You go through a lot of emotional moments when working in a hospital. I’ve seen honor walks, managed through the devastation of hurricane Harvey, and coordinated PPE needs for 145 hospitals throughout an unprecedented pandemic. It’s incredible to see people from all corners of life come together in these moments for a common purpose. I’m grateful my mom introduced me to healthcare, but my continued interest in healthcare and pursuit to impact the industry positively is simple – it’s the people.
What do you like about working in the healthcare supply chain? Was it a position you sought, or found out about once you began working in the field?
The most intriguing aspect of being involved in healthcare supply chain is the complicated nature of our work. Healthcare is a large and complex network to operate within, and supply chain requires you to have knowledge of all aspects of the business – finance, accounting, operations, quality, contracting, human resources, etc. There is always a new challenge and opportunity we’re trying to solve, and no greater feeling than being successful and positively impacting and supporting the way our clinicians deliver care within our communities.
In what ways has the supply chain changed over the last 2-3 years from your perspective?
Over the past two to three years the supply chain has become more relevant. The pandemic has required both providers and suppliers to be better strategic partners – meaning transparency to improve resiliency. Data and the ability to leverage that information into quick actionable insights has become the new currency, and there’s been a prioritization of the conversation around risk.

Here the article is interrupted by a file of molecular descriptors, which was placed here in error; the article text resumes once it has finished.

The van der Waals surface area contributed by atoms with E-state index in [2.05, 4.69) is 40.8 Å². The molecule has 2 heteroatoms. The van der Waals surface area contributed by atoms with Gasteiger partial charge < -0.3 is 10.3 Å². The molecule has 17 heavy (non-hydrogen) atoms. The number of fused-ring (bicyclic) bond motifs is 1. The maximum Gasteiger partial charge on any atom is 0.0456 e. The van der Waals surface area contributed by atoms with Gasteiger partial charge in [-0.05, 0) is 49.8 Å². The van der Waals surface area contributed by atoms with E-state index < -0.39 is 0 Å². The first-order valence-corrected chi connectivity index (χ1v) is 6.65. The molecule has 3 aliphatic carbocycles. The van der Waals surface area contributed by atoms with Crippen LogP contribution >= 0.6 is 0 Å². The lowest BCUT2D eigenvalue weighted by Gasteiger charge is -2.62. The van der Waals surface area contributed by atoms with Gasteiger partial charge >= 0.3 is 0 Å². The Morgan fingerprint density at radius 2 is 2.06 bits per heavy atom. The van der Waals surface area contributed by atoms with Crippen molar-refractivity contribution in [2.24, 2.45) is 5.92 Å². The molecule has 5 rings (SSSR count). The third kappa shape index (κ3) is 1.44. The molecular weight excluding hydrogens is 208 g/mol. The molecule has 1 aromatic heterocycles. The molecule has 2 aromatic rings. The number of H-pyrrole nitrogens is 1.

Inflationary pressures have required providers to contract differently with more attention to the operational costs of an agreement. While price is an important aspect of a contract – we’re starting to see more of a focus on the mitigation of risk and total value when making awards.
What are some of the big challenges your supply chain team is facing in 2023?
Labor – we need to invest in our people. We are competing for the same front line resources as Amazon, Walmart, etc. These associates are being compensated at higher rates, receiving additional incentives, and avoiding the risks associated with working in a hospital by pursuing opportunities in non-healthcare sectors. We need to find ways to improve our engagement and incentivize these associates to choose careers in healthcare supply chain.
At the leadership level, we need to find methods of recruiting and retaining top talent that will bring fresh perspectives and challenge traditional approaches. By having strong talent and an engaged workforce, we’ll be well positioned to tackle other over the horizon challenges facing our industry.